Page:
Wealthy philanthropists need to ‘fight their egos’ to make giving successful, report warns

Wealthy philanthropists need the humility to adapt their giving and accept the communities they want to help are more knowledgeable about how support can best be delivered, a report is suggesting.

The findings have emerged in the report Meaningful Philanthropy in the 21st Century: The Role of Self, published by the Institute of Sustainable Philanthropy.

The research found that “philanthropy will be more sustainable” when it is meaningful for both the donor and the community being supported.

High end donors interviewed told researchers that they “came to recognise the importance of listening to community voices and having the humility to recognise that the community members were best placed to know what they needed and found meaningful”, according to the report.

“We would encourage those new to philanthropy to be open to acting in different ways to those originally envisaged,” recommends the report.

“Doing so can be critical to building trust, and as has been highlighted in many of our cases, for success to be experienced to the fullest, that success must be shared.

“The community must jointly own the agenda, and as we have seen, it may be necessary to fulfil additional need that a community deems priorities.”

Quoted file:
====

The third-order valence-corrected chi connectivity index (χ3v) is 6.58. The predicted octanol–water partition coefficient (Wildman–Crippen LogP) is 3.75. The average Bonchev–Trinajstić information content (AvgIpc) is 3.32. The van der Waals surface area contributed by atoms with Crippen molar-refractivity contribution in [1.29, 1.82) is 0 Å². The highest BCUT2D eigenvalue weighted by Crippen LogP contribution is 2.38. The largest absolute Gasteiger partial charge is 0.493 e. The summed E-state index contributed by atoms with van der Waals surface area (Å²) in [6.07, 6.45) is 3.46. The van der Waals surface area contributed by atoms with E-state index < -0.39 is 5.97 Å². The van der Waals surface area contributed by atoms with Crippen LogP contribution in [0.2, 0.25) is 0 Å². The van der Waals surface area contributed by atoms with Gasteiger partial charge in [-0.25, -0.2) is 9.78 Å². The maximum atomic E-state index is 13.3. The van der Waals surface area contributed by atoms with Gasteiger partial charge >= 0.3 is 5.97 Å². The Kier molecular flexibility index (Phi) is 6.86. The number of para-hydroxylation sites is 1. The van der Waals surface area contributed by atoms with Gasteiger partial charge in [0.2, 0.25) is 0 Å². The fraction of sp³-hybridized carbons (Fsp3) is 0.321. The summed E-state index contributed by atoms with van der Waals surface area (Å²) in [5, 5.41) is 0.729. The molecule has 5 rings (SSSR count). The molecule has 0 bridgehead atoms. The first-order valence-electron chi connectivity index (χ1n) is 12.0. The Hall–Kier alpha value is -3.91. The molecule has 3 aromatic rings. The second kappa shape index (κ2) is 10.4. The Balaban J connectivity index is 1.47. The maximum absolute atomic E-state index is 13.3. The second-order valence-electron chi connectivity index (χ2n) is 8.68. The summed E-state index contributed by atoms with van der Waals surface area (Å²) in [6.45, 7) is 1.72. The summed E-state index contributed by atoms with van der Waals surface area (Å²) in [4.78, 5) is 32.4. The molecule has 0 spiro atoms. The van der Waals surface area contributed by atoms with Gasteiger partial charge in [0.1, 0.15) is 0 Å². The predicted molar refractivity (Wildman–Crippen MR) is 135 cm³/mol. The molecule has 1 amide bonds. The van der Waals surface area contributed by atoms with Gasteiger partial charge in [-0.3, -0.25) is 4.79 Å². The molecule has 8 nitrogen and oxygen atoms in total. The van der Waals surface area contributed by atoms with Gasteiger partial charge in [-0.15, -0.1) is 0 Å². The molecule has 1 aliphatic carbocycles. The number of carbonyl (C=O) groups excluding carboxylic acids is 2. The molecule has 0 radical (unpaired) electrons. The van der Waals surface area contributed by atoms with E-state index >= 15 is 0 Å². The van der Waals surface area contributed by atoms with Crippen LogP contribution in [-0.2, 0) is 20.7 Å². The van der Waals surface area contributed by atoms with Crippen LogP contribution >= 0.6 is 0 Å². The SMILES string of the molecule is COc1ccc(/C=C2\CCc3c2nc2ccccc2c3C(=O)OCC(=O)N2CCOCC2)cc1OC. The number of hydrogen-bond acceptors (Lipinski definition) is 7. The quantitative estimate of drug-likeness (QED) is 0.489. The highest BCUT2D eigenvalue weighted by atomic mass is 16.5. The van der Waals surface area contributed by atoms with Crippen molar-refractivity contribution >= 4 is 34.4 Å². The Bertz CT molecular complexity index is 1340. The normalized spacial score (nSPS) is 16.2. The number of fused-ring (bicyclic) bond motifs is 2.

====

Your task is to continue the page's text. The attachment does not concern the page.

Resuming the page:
According to the Institute it “can be understandably difficult for entrepreneurs who have led hugely successful businesses using their own leadership, management and problem-solving skills, to then give up control of their philanthropy to a community”.

“Many of the philanthropists interviewed described fights with their egos as they attempted to reshape their relationships with their focal communities.

“Any surface-level effort to convince them to give up control has little chance of success because it fundamentally goes against who they are.”

It adds that “where interviewees recognised the need to give up control, they were able to do so by ceding a part of their identity to the community and allowing themselves to become part of its collective”.

More 'impactful' giving

Institute of Sustainable Philanthropy co-director Professor Adrian Sargeant said better partnership working between donors and communities they are supporting “can make philanthropy significantly more personally meaningful, and of course, impactful for the focal community”.

“Philanthropy has been frequently criticised for imposing solutions on communities and giving primacy to the needs of donors,” he said.

“We share these concerns and offer additional evidence from psych science for why this kind of approach is misguided.

“However, rather than focusing entirely on communities and diverting attention from donor needs, our research also suggests that it may be more fruitful to develop a concomitant focus on donors and understanding who the person behind the giving is.

“What matters is not whether the community’s needs or the donors’ needs that are served by philanthropy, per se. Rather, what matters is how serving the community’s needs, that it has itself identified, can become an integral part of who donors are.”

Jen Shang, who is also Institute co-director added: “Philanthropists should certainly take impact on the focal community into account. But at the same time, the impact on philanthropists should also be considered.

“It isn’t always intuitive to do this, yet as our research shows, ignoring the impact on the philanthropist can hamper both participation in giving and its ultimate sustainability.”

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